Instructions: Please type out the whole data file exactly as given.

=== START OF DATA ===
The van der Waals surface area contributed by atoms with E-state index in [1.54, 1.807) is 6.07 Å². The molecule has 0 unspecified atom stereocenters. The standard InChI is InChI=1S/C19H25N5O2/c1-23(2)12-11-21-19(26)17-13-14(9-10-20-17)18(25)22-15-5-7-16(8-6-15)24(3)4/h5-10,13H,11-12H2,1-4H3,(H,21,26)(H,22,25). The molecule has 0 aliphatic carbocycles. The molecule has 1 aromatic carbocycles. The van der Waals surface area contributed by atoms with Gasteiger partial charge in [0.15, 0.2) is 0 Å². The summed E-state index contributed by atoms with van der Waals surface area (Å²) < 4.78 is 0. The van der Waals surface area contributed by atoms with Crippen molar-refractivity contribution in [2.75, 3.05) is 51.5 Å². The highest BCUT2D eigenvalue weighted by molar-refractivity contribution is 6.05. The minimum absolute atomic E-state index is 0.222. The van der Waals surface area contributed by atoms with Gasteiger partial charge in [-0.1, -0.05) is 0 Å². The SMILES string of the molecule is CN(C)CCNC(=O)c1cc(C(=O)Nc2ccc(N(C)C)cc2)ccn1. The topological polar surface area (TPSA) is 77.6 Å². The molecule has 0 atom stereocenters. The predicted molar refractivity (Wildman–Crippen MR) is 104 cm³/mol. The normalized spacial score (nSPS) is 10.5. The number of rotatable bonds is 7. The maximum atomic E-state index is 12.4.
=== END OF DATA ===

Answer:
The van der Waals surface area contributed by atoms with E-state index in [1.54, 1.807) is 6.07 Å². The molecule has 0 unspecified atom stereocenters. The standard InChI is InChI=1S/C19H25N5O2/c1-23(2)12-11-21-19(26)17-13-14(9-10-20-17)18(25)22-15-5-7-16(8-6-15)24(3)4/h5-10,13H,11-12H2,1-4H3,(H,21,26)(H,22,25). The molecule has 0 aliphatic carbocycles. The molecule has 1 aromatic carbocycles. The van der Waals surface area contributed by atoms with Gasteiger partial charge in [0.15, 0.2) is 0 Å². The summed E-state index contributed by atoms with van der Waals surface area (Å²) < 4.78 is 0. The van der Waals surface area contributed by atoms with Crippen molar-refractivity contribution in [2.75, 3.05) is 51.5 Å². The highest BCUT2D eigenvalue weighted by molar-refractivity contribution is 6.05. The minimum absolute atomic E-state index is 0.222. The van der Waals surface area contributed by atoms with Gasteiger partial charge in [-0.1, -0.05) is 0 Å². The SMILES string of the molecule is CN(C)CCNC(=O)c1cc(C(=O)Nc2ccc(N(C)C)cc2)ccn1. The topological polar surface area (TPSA) is 77.6 Å². The molecule has 0 atom stereocenters. The predicted molar refractivity (Wildman–Crippen MR) is 104 cm³/mol. The normalized spacial score (nSPS) is 10.5. The number of rotatable bonds is 7. The maximum atomic E-state index is 12.4.